To build trust in our civic institutions, we need violence-free civic spaces
I recently attended a meeting hosted by Keep Our Republic, a group of leaders from across the political spectrum. The group's mission is to keep our democracy safe and free for years to come. Sign me up. On the heels of Spitfire’s launch of the “Replenishing Trust” guide, I was interested in what the group had to share. Here are some top lines that offer some guidance about how we as social justice communicators and organizers can encourage civic engagement and oversee safe elections as a way to build trust in democracy.
Research is increasingly showing that people expect political violence. Media coverage is amplifying this. Media is much better at and prone to cover civil discord than civil discourse. We need to call on the media to widen the lens and give a more accurate picture. Many people are contributing to holding safe and accurate elections in 2024. A record number of people are signing up to be poll workers. Media needs to quit overhyping every altercation and glitch. Sure, cover them — but cover the civil discourse and safe election preparation too. One absentee voter box dropped in the wrong neighborhood is not more important than 500 polling places opening on time, closing on time and having no issues.
When people are primed to expect violence at the polls, when serving on juries and when going to express our opinion at a community meeting, it leads to a sense of inevitability. For humans, this oftentimes engenders a sense of helplessness to stop it. Soon people believe this is a condition they must suffer through rather than a problem to solve.
Social justice communicators and organizers can flip this. The social norm we want alive and well is that there is no violence in civic spaces. People can disagree with each other about the issues of the day. That is an important part of democracy. But there is a big difference between smack talk and smacking. And the latter isn’t something we will put up with. To flip this, I recommend the following:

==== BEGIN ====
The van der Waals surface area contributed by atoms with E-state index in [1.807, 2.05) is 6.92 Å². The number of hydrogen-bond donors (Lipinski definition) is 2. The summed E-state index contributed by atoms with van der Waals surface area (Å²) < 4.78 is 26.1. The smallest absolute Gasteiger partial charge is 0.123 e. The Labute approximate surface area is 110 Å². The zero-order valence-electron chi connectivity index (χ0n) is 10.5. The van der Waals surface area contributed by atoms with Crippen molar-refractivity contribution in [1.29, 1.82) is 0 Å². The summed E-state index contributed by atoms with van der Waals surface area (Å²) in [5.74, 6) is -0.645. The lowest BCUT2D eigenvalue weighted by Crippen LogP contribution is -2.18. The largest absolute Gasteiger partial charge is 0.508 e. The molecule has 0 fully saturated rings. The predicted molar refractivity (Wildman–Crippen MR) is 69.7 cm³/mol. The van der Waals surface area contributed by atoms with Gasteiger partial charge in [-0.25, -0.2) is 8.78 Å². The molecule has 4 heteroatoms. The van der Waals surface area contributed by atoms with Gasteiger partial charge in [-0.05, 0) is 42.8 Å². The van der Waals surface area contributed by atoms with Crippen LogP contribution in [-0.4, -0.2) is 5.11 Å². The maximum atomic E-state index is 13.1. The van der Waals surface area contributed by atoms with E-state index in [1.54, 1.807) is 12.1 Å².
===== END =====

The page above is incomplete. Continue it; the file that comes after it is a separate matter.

- Frequently show that most Americans are against violence. Not all are joining up with militias and buying guns. Americans expect to get to and from the voting booth without being doxed, threatened or assaulted. We need to showcase this majority opinion so people know what the expected behavior is, and that people will enforce it socially.
- Show actions that individuals and groups are taking to prevent violence giving people renewed confidence that violence is preventable and that others are being proactive about this. Everyone can contribute to violence-free civic spaces.
- We need to condemn violence when it happens and hold those accountable who perpetrate it. Even if it is “one of our own,” we must stand up against any violence and call for accountability. The U.S. has strict laws, and society needs to uphold them. Online media platforms need strict community rules that prevent users from amplifying violence-inducing language.
Democracy requires debate and discussion. To engage fully and meaningfully, we need violence-free civic spaces. Let’s use this election cycle to reinforce that this is sacrosanct in America.This entry was posted on Wednesday, January 24, 2024 at 08:40 am and is filed under Communication planning, Crisis communication and Trust. You can follow any responses to this entry through the RSS 2.0 feed. Both comments and pings are currently closed.
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